Jon just called me from a bar in New Orleans – flaming drunk – to verify I won’t starve the cats and to remember to keep the blog updated while he and Paul are out of town.
What a wonderful opportunity to launch my new column, Muse-Sick which will highlight my favorite songs in no particular order. [readers vote: is this a lame title? If so, you better come up with a cooler suggestion that I can steal]
The first song I’d like to acknowledge is “Kiss” by Scout Niblett. The heartfelt tune appears off of 2007’s This Fool Can Die Now and features guest vocal talent Bonnie “Prince” Billy.
LISTEN/WATCH SCOUT STUFF BREAD UNDERNEATH HER TOP LIP:
I have to admit, the first time I heard this song I wasn’t very impressed. I thought Mr. “Prince” was stealing Niblett’s thunder by singing half of the song. The somber guitar notation mimicked R.E.M’s “Everybody Hurts” meanwhile I was amused by Niblett’s crazy high pitched vocal range. It sort of made me think of the time I went on an elementary school field trip to the symphony and would awkwardly hold back socially inappropriate laughter while the high pitched instruments (think piccalo) had their solo. In Niblett’s case, I think I was jaded because this ballad was different from her sparse and heavy hitting previous album Kidnapped By Neptune which I had fallen in love with years ago. Upon my initial listen, I accused this song of over extending into the indie-pop realm, a dimension that had the capacity to suck the soul from the most primitive of artists (think The Greatest/Jukebox era Cat Power).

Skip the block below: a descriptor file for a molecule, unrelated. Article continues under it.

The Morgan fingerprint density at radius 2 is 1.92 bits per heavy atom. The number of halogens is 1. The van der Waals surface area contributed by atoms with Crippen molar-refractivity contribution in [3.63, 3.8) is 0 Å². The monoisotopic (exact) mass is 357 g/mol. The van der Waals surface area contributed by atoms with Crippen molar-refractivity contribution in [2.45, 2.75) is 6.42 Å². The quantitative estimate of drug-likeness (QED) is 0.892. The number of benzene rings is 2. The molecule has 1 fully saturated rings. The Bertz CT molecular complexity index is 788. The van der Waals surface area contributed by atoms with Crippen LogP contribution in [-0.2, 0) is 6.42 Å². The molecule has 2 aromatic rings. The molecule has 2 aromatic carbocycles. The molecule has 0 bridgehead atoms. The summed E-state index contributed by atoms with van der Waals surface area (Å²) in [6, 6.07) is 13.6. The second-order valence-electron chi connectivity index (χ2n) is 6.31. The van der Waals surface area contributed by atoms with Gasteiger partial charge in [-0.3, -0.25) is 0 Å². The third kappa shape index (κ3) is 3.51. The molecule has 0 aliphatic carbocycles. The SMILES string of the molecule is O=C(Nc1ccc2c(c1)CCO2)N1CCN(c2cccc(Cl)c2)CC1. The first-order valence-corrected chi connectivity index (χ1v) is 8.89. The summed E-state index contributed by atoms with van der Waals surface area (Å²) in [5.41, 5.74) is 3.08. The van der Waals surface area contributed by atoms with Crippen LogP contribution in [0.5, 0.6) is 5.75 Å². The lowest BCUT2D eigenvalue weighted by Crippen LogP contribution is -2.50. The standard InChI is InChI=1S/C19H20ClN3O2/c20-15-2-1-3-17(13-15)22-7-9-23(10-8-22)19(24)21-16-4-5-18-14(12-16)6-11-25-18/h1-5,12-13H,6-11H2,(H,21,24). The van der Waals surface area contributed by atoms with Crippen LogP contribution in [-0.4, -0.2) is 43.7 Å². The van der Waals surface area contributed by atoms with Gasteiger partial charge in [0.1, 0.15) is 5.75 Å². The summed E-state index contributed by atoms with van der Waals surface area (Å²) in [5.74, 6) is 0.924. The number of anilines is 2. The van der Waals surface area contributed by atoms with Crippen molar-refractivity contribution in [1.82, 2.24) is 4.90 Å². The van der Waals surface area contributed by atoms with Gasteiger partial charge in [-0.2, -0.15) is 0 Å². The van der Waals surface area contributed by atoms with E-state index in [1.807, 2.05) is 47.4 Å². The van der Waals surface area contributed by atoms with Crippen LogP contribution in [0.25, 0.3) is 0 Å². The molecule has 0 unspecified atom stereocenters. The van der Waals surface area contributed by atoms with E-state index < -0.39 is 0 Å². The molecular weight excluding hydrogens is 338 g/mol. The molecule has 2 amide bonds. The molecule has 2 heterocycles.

However, after going to see Niblett perform last spring my perspective changed after watching her sing “Kiss” solo. Stripped down from it’s flailing vocal harmonies and string orchestration the song was quite effective as Niblett squints her eyes, grits her teeth and begs you not to break her dreams. After hearing a barren rendition of the song I decided to revisit the decadent version found on This Fool Can Die Now. I decided I was the fool for writing it off without really listening to it. In fact, Niblett and Mr. “Prince” conduct wavering vocal harmonies brought reverent mist to my eyes as the song hit between 3:30-3:40 as I drive home alone in the rain hoping my own dreams wouldn’t be broken.